It was actually much easier for the crew to enter the vehicle and sit down when horizontal than when the vehicle was stacked and in the vertical position (no climbing up over the MS1/2 seats to reach the commander and pilot seats). For the CEIT the logistics were quite simple. In the OPF then have movable platforms with staircases (similar to what you use to provide stairs for airliners at airports without jetways). Though instead of being just one set of stairs that lead to the door that sticks out perpendicular to the craft, the mobile platforms used in the OPF had a deck that fitted along side of the shuttle to provide access to the side of the vehicle instead of just providing a way in/out of the side door.
For the suited crew, the crew just walked up the stairs and through the door into the vehicle. The ascent/entry suits allowed plenty of mobility for walking and moving around. The Pilot and commander still had to climb over the C3 panel to get to their respective seats, but that too had a small temporary step placed to assist them up and a cover over the top of the C3 panel to prevent damage to the panel and switches.
There were always a number of pictures taken at the CEIT, (as well as for general vehicle processing in the OPF) so I wouldn't be surprised if you could find a picture of the actual mobile stairs/platform used somewhere on the internet. It will be the same platform that allowed the workers is the OPF to access the side of the vehicle for inspection and repair during normal orbiter processing (without having to use an extension ladder with tennis-balls over the tips...)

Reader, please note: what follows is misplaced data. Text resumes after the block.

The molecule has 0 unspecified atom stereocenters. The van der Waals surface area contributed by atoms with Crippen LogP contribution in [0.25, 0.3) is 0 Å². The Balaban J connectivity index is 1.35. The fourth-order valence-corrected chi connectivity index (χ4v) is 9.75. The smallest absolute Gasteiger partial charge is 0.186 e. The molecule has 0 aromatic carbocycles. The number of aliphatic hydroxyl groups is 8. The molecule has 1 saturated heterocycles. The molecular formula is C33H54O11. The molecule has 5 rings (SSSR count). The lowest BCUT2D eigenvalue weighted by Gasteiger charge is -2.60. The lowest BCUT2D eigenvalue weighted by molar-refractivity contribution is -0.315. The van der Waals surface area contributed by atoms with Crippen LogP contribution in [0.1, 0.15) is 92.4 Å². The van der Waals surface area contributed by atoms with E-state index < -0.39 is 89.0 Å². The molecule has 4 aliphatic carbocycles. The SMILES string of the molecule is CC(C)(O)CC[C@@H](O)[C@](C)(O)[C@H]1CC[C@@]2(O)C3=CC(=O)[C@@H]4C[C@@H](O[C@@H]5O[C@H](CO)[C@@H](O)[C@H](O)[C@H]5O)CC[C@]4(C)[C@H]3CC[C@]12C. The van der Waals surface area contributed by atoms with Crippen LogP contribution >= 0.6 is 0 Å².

Ingress to the vehicle when it is stacked and vertical was the same whether it is in the VAB or out on pad 39 A/B. In the VAB there was a "floor" where the floor at each level extended out and fitted close to the side of the stacked vehicle providing worker access at just about each level. On the pad there was the walkway that extended over to the orbiter side door (the enclosed walkway you see the crew using to get into the vehicle on TV).
I don't know of any time the crew actually entered the vehicle in the VAB, but they could certainly have walked out and inspected how readying for flight was going at any point in time. Getting in for flight at the pad utilized a number of temporary steps and platforms that the close-out crew provided to help get the pilot and commander in their seats before getting any mission specialists strapped in. The pilot and commander had to enter the door and physically climb up to their seats using the temporary platforms. The mission specialists were more or less at the level of the door, so their climb into their seats was more or less a horizontal translation from the door into their chairs.
At any rate, there was much more involved in getting the crew into their seats when the vehicle is vertical.